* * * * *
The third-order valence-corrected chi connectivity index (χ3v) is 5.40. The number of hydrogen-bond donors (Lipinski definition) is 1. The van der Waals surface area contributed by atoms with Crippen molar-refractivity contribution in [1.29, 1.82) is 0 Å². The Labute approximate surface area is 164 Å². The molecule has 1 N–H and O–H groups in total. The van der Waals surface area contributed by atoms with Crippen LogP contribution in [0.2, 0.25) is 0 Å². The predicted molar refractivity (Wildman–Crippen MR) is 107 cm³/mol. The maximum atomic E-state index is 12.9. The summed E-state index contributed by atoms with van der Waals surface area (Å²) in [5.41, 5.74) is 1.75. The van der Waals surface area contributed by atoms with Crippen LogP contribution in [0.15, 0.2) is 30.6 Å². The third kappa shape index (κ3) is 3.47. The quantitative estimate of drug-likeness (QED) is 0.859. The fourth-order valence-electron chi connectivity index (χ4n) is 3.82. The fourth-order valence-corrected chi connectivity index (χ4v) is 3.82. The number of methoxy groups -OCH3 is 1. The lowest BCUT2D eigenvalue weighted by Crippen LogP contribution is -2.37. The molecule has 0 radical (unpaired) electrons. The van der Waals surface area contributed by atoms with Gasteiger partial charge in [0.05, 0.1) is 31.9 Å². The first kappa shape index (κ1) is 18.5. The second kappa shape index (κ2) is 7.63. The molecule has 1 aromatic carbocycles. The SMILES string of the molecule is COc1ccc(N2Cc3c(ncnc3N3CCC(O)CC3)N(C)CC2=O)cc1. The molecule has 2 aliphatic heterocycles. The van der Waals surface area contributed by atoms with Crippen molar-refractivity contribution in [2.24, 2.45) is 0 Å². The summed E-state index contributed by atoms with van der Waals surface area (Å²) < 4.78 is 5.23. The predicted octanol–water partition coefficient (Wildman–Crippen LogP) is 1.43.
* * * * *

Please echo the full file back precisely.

The third-order valence-corrected chi connectivity index (χ3v) is 5.40. The number of hydrogen-bond donors (Lipinski definition) is 1. The van der Waals surface area contributed by atoms with Crippen molar-refractivity contribution in [1.29, 1.82) is 0 Å². The Labute approximate surface area is 164 Å². The molecule has 1 N–H and O–H groups in total. The van der Waals surface area contributed by atoms with Crippen LogP contribution in [0.2, 0.25) is 0 Å². The predicted molar refractivity (Wildman–Crippen MR) is 107 cm³/mol. The maximum atomic E-state index is 12.9. The summed E-state index contributed by atoms with van der Waals surface area (Å²) in [5.41, 5.74) is 1.75. The van der Waals surface area contributed by atoms with Crippen LogP contribution in [0.15, 0.2) is 30.6 Å². The third kappa shape index (κ3) is 3.47. The quantitative estimate of drug-likeness (QED) is 0.859. The fourth-order valence-electron chi connectivity index (χ4n) is 3.82. The fourth-order valence-corrected chi connectivity index (χ4v) is 3.82. The number of methoxy groups -OCH3 is 1. The lowest BCUT2D eigenvalue weighted by Crippen LogP contribution is -2.37. The molecule has 0 radical (unpaired) electrons. The van der Waals surface area contributed by atoms with Gasteiger partial charge in [0.05, 0.1) is 31.9 Å². The first kappa shape index (κ1) is 18.5. The second kappa shape index (κ2) is 7.63. The molecule has 1 aromatic carbocycles. The SMILES string of the molecule is COc1ccc(N2Cc3c(ncnc3N3CCC(O)CC3)N(C)CC2=O)cc1. The molecule has 2 aliphatic heterocycles. The van der Waals surface area contributed by atoms with Crippen molar-refractivity contribution in [2.24, 2.45) is 0 Å². The summed E-state index contributed by atoms with van der Waals surface area (Å²) < 4.78 is 5.23. The predicted octanol–water partition coefficient (Wildman–Crippen LogP) is 1.43.